Copper Deficiency in horses has been implicated in causing developmental orthopedic disease of the bones and joints in foals and young horses.
A deficiency of copper is also reputed to be a cause of Mud Fever
Horses need copper in their diets to develop healthy connective tissue and to be able to properly utilise iron.
Copper is important to many of the enzymes involved in metabolism.
In adult horses a deficiency of copper in the equine diet may cause thinning of the bones, swelling of the joints and possibly even limb deformaties.
A lack of copper in the diet can can lead to anemia as the horse fails to absorb iron properly
Some horses that have a copper deficiency will have a dull, discoloured coat with possibly a reddish tinge to it.
There are 2 types of copper deficiency to be found in horses.
The first is primary copper deficiency, which arises due to inadequate intake of copper in the horse's diet.
The other form, secondary copper deficiency, is more common and occurs where absorption and storage of copper are adversley affected by a high molybdenum or sulphate intake, probably from grazing on affected pasture, - even where there is adequate copper present in the horse's diet.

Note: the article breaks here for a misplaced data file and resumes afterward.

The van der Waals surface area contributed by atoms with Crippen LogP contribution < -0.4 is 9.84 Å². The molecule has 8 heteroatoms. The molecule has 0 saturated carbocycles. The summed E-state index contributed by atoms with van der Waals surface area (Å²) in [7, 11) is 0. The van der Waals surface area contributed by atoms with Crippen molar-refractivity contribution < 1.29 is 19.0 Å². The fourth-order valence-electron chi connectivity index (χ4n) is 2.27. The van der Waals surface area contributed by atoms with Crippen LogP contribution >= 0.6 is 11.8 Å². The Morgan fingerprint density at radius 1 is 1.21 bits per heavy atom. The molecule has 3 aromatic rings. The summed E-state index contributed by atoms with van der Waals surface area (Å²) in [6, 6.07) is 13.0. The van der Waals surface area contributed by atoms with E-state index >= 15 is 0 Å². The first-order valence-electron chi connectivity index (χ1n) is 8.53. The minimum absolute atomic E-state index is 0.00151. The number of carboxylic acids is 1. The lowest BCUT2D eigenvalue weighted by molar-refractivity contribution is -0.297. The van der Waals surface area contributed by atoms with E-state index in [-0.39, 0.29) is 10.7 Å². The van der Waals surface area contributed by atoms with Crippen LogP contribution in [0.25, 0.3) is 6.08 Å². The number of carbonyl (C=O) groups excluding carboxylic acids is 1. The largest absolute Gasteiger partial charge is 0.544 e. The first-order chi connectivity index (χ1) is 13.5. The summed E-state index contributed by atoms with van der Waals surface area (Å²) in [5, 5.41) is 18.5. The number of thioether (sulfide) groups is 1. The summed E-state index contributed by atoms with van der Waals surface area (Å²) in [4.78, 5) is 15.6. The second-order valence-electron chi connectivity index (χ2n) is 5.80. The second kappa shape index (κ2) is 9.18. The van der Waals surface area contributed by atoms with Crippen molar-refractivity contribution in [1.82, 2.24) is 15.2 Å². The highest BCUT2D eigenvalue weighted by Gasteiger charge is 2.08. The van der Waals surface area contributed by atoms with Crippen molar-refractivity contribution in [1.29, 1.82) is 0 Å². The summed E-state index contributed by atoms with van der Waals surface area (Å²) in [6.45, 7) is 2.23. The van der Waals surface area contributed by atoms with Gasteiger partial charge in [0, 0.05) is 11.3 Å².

Cattle and sheep are more susceptible to excess dietry molybdenum than horses and therefore some pastures which cause severe disease in cattle can leave horses unaffected.
Good feed sources of copper include molasses, linseed and soyabean meal.
Trying to improve the quality of grazing by indiscriminate dressing of pasture and fields with copper salts is liable to cause poisoning and is therefore not advisable.
There are now ranges of equine vitamin and mineral feed supplements which contain copper available from most horse feed supplement manufacturers.
The normal range for blood copper concentrations in horses is 16.4 - 27.9 mol/L.